Through the Lens of Harmless White Lies: Malika Reid & Shareina Chandler, GS&P

da Dasha Ovsyannikova

Malika Reid
Art Director GS&P
Shareina Chandler
Copywriter GS&P
Goodby Silverstein & Partners
Advertising/Full Service/Integrata
San Francisco, Stati Uniti
See Profile

Tell us a bit about yourself and your side hustle.

Malika: I’m Malika Reid and I’m an Art Director at GS&P.

Shareina: And I’m Shareina Chandler, a Copywriter at GS&P. Malika and I have a podcast called Bag of Lies, in which we explore identity, community, and aspirations through the lens of harmless white lies. We focus on the small innocuous lies and try to understand what they say about how we interact in the world.


What inspired you to start your side hustle? How long have you been doing it?

Malika: We’ve been doing Bag of Lies for about a year. The idea for it came out of a coffee catch up. I confided in Shareina that I have a “coffee name” that I give to baristas (Emma), because people get my name wrong. 

Shareina: I lit up when she said that because I like going into high end stores and pretending that I’m related to Serena Williams. It sounds a little out there but I think part of the reason I tell this lie is because it explains why I’m there. Like I understand this is a bougie store, I’m not a lost, I’m Serena Williams’ niece. 

Malika: I think we both realized in that conversation that our lies were a way for us to avoid uncomfortable situations as Black women. An ordinary name in a coffee shop, or a famous distant relative in a high-end store were ways that we created comfortable spaces in unknown environments.


Does your side hustle benefit the community in any way? If not, do you plan on using it to give back at some point?

Malika: I think personally the fact that the podcast is hosted by Black women benefits the community, because it’s representation. So many people have told us that listening to the podcast feels like listening to their fun, messy, smart friends talking over wine. We’re helping people find community.

Shareina: I think the way that we tackle topics is important. We approach even the most serious topics like race with a good dose of humor. It’s refreshing because there are so many representations of black women suffering, but not as many where they are laughing and just being happy.


What motivates you to keep hustling?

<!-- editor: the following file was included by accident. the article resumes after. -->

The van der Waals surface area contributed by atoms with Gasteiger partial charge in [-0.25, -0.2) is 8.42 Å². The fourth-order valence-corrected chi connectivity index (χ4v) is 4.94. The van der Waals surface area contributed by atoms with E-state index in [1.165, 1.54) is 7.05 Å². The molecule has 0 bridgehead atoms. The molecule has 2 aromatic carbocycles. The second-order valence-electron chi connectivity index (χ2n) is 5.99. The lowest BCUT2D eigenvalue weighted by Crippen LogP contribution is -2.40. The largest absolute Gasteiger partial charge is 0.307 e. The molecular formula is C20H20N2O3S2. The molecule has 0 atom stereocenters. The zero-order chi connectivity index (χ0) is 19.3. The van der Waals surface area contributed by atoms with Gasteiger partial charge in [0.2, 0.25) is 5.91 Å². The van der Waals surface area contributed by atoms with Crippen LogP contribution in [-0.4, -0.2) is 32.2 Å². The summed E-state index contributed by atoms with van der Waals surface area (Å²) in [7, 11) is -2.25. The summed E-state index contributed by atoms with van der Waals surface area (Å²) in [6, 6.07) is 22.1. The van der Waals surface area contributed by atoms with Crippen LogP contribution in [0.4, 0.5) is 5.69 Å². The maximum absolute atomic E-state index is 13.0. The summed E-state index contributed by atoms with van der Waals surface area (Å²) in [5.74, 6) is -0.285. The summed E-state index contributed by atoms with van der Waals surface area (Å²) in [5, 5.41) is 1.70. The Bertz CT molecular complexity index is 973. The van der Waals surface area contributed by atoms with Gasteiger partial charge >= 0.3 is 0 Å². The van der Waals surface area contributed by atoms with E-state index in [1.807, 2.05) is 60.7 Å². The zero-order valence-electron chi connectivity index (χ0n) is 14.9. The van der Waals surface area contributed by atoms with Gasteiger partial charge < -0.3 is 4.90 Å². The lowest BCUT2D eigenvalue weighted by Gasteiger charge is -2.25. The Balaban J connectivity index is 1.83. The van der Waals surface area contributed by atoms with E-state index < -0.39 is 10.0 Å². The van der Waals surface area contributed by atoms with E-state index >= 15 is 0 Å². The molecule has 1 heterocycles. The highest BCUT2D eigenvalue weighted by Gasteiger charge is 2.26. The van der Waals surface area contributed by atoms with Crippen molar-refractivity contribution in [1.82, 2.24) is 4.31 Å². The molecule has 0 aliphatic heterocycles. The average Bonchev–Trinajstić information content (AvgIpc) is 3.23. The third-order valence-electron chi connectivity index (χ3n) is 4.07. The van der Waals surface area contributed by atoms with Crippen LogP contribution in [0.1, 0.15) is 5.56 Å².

Malika: Honestly for me it’s the work. I love making things and I want to keep doing it.

Shareina: Samesies. That and it’s a chance to just make something that’s completely ours. We run this podcast. We make the decisions. 

Malika: It’s very liberating.


Were there any specific skills you needed to start this project? Has your day job helped in developing those skills? 

Shareina: I’ve always loved audio and have made podcasts before but my editing skills have definitely improved from working on the podcast. Being a copywriter has for sure helped with that because editing and copywriting are just different ways to tell a story.

Malika: This was my first podcast so I was completely starting from scratch, but being an art director in my day job has definitely helped. I love building the brand and learning how to use a medium that isn’t visual to tell stories. At the end of the day, our job as creatives is to make things, and whether it’s a spot or a podcast episode, it’s a similar process.


Does your side hustle benefit your day-to-day work?

Shareina: I think less the podcast, but more just working closely with Malika for this has definitely impacted the way I approach work. She cares a lot about craft and I think that’s definitely rubbed off on me.

Malika: Aww, thanks! I think the biggest way the podcast has impacted my work is confidence. Making something that I have complete ownership over has really impacted the way I approach my work.


What have you learned since you began your side hustle? Has it evolved it evolved the years?

Shareina: I think we’ve definitely gotten way better at crafting our episodes. We’ve become so much more polished over time. I’ve also learned so much time management. Doing this kind of project with the hours we work in advertising has made me really good at just getting things done quickly.


Is there any advice you’d give to young creatives & executives on how to pursue their passion projects on the side?

Shareina: There’s never a good time to start a side project. Never. There will always be something else to do, so just start making it and stop waiting for the right time. You will make time once you commit to it.

Malika: Inspiration for side projects can come from anywhere. Be consistent with your side project and you’ll see results sooner than you think. It’s ok if things don’t come out perfect at first, imperfection can be beautiful.